Chapters 5 and 6 examine two current instances of conflict and convergence between the institutional church, secular society and post-secular Catholics. Chapter 5 explores the crusade for religious freedom that the church engaged in, initially in the face of the Affordable Care Act's requirement that all health plans include contraceptive coverage. Subsequently, this presenting problem has become the occasion for dark prognostications about a wider loss of religious freedom, though there seems little likelihood that any such move is currently afoot, which goes a long way toward explaining why Catholics in general seemed totally uninterested in marching for freedom, particularly since most of them are untouched by church teaching on contraception.
But Dillon points out that the stance of the U.S. Catholic bishops is based upon the secular principle of freedom of religion. Thus, a secular value motivates a religious argument, and we have surely come a long way from Pope Pius IX's Syllabus of Errors! Meanwhile, the Synod of Bishops on the family introduced difference and dialogue into episcopal conversations, while it highlighted the gulf between what Dillon calls "Catholic ideas and Catholic realities." Francis, of course, is famous for his assertion that "realities are more important than ideas," which may explain why he is so popular with regular people but has a growing group of mostly clerical church leaders deeply suspicious of where he might be leading the church.
Dillon's brief final chapter recognizes the challenge of the post-secular world, particularly among younger Catholics. Not much, in this respect, has changed from the 1960s when Jesuit Fr. John Courtney Murray identified the greatest fear of Catholicism as fear of change. What Dillon brings out so well in this book is that as far as the secularity of Catholics is concerned, the genie is out of the bottle. We are not going back, so, going forward, how will the process of change continue? Thinking of Francis, perhaps, she identifies the future as a continuous dialogue of doctrinal ideas and secular realities. She is pretty clear that we need to get beyond the "bifurcated identity" imposed on some by the church's teaching — Catholic but gay, or Catholic but divorced and remarried. Her argument is thorough and persuasive, though I might have liked to see more of a nod in the direction of those more traditional Catholics who actively resist the post-secular turn.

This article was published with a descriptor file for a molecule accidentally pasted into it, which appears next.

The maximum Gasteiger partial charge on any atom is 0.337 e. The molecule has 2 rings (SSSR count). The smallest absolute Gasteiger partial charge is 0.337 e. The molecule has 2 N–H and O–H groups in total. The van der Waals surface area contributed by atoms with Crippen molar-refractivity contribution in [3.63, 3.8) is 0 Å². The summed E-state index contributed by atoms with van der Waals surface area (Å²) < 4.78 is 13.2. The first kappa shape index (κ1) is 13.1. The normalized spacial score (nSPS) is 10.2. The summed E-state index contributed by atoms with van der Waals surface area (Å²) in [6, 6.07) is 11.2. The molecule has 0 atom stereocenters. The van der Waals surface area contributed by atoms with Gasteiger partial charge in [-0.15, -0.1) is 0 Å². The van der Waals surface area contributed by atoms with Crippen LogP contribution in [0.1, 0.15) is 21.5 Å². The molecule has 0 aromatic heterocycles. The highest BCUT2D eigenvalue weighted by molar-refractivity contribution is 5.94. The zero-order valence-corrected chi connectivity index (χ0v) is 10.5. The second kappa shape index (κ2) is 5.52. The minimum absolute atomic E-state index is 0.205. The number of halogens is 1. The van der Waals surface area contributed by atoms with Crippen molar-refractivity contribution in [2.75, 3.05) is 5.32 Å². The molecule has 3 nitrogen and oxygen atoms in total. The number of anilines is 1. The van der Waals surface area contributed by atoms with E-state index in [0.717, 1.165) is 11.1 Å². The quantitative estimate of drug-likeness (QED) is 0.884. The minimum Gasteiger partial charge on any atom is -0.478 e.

However, in this age of a healthy interpretive autonomy, Catholics only have a future if they are willing to enter into — her phrase — "the intricate dance of integration" between ideas and realities. The picture she draws is challenging, inspiring and even perhaps a little fraught with peril. But it is not depressing, and for that she has to be congratulated.
[Paul Lakeland is the director of the Center for Catholic Studies at Fairfield University. His most recent book is The Wounded Angel: Fiction and the Religious Imagination.]